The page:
The work from home debate has been re-ignited in the media this week courtesy of Yahoo’s decision to abolish its “work at home” policy. In a move to increase creativity and innovation, Yahoo employees have been ordered back to the office.
However, how will this move impact productivity?
As reported in the New York Times (“Yahoo Orders Home Workers Back to the Office” by Claire Cain Miller and Catherine Rampell, published February 25, 2013), there are studies on this very point.
“Studies show that people who work at home are significantly more productive but less innovative, said John Sullivan, a professor of management at San Francisco State University who runs a human resource advisory firm. “If you want innovation, then you need interaction,” he said. “If you want productivity, then you want people working from home.””
This geographic debate is alive and well in the field of document review as well. Specifically, is it better to have a review team together and collaborating on site, or to have them at home individually focused on the documents, free from distraction? It’s an interesting question.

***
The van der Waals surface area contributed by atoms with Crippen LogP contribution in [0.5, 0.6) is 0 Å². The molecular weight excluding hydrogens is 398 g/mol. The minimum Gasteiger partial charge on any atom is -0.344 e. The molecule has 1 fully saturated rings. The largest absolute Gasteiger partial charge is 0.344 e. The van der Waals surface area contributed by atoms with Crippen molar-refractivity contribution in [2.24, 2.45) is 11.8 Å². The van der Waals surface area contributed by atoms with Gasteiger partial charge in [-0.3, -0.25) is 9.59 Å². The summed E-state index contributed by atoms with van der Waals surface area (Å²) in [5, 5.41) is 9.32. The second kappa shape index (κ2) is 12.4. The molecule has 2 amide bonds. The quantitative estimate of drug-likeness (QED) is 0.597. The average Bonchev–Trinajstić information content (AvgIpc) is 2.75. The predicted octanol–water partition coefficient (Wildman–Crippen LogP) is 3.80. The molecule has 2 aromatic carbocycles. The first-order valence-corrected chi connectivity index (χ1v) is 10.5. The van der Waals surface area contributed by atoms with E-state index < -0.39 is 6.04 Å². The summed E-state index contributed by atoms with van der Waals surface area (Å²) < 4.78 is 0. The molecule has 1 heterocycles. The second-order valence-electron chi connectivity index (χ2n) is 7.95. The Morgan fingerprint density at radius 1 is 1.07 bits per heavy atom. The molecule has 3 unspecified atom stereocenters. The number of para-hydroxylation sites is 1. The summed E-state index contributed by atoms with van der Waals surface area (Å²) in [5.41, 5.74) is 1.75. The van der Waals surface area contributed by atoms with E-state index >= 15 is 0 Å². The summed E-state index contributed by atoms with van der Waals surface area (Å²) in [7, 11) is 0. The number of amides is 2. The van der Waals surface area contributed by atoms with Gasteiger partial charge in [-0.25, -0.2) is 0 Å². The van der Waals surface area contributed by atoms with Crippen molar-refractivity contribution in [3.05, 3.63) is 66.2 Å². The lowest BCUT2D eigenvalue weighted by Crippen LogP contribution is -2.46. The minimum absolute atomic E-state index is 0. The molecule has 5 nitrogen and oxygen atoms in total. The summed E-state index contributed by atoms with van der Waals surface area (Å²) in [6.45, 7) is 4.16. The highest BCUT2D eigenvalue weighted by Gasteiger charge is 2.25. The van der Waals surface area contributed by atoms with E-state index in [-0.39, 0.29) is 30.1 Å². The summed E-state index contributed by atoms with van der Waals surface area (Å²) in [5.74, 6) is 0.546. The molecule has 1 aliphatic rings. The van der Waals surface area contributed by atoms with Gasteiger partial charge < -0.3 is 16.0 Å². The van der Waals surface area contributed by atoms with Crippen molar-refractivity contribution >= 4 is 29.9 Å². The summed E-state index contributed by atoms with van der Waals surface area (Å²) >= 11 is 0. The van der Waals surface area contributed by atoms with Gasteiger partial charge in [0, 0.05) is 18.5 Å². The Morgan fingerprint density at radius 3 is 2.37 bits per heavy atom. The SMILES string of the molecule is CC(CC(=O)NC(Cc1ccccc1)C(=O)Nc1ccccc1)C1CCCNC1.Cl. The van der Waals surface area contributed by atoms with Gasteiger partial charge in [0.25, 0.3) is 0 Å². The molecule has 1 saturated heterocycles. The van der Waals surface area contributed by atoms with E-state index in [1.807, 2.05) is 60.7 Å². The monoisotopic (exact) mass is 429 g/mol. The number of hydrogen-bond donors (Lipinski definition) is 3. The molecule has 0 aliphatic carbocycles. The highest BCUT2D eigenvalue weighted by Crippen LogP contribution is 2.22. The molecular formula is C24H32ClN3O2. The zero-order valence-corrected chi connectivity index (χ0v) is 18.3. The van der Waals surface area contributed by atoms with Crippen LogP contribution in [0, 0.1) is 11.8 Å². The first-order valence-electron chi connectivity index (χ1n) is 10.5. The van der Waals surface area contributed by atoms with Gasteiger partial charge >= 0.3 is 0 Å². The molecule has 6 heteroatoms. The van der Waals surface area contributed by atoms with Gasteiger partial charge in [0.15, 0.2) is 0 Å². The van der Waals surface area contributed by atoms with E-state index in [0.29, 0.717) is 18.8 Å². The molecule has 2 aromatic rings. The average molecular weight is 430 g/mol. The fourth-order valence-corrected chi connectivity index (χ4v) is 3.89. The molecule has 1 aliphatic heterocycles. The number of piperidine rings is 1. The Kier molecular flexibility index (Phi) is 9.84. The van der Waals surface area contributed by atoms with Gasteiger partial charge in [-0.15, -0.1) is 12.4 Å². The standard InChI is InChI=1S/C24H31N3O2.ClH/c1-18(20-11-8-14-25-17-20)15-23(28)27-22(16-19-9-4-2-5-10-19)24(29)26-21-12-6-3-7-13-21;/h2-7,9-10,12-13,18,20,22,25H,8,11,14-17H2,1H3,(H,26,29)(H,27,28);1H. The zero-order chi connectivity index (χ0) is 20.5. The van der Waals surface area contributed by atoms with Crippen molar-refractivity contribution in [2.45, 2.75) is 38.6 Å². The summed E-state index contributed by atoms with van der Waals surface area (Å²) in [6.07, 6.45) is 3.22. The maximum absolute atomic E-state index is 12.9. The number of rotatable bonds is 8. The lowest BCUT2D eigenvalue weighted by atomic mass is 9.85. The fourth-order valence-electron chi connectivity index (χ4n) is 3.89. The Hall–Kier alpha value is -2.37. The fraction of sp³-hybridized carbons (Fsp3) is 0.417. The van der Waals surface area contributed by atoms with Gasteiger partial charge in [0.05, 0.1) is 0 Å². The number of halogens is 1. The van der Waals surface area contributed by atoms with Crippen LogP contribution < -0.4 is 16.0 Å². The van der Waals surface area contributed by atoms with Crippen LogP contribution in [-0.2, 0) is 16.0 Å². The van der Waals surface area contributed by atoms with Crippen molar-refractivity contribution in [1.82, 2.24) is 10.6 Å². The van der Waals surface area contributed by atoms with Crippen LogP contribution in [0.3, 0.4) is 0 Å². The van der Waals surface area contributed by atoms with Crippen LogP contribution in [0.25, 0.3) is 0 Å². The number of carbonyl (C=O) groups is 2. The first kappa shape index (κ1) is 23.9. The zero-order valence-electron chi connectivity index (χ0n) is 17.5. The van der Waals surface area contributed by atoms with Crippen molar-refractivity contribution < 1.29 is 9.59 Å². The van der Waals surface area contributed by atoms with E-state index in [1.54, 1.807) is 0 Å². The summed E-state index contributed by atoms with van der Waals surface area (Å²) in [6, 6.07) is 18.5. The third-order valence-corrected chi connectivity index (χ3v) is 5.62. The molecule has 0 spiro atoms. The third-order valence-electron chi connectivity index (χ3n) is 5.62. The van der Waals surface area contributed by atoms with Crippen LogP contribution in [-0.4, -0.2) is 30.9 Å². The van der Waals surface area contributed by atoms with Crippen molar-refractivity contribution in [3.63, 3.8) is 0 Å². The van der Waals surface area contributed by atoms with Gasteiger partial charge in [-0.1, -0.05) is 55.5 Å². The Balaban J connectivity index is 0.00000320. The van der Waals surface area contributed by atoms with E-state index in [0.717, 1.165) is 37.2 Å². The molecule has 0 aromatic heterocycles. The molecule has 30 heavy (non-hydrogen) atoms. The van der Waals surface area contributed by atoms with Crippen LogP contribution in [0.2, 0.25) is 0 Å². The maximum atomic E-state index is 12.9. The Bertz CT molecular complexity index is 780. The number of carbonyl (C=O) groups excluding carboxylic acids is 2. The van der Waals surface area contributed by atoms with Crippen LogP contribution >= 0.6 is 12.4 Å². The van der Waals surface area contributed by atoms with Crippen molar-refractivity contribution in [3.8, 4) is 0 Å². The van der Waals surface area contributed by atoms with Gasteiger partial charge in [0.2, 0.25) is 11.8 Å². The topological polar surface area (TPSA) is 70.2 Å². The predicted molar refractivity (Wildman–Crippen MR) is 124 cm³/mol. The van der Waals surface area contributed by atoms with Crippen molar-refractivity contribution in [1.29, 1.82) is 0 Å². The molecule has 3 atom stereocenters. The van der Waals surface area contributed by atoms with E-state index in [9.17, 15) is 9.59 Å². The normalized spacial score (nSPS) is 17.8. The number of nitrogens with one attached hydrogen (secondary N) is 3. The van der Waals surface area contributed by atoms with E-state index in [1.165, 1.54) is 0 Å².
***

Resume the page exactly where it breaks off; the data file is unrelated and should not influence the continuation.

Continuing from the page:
The answer may often be a hybrid approach. Keep the team together for the first week of the review. This allows the team to obtain immediate answers to the numerous questions that arise during the early stages of a project, and allows for coding instruction changes and technical support on the fly while the team becomes familiar with the records.
However, to maximize productivity, send the team home after the first week. This allows review lawyers to work free from the group distractions, eliminates the commute, and permits them to work when they are individually most productive and focused. After all, in the world of document review, unlike working for a tech company, productivity must reign over innovation.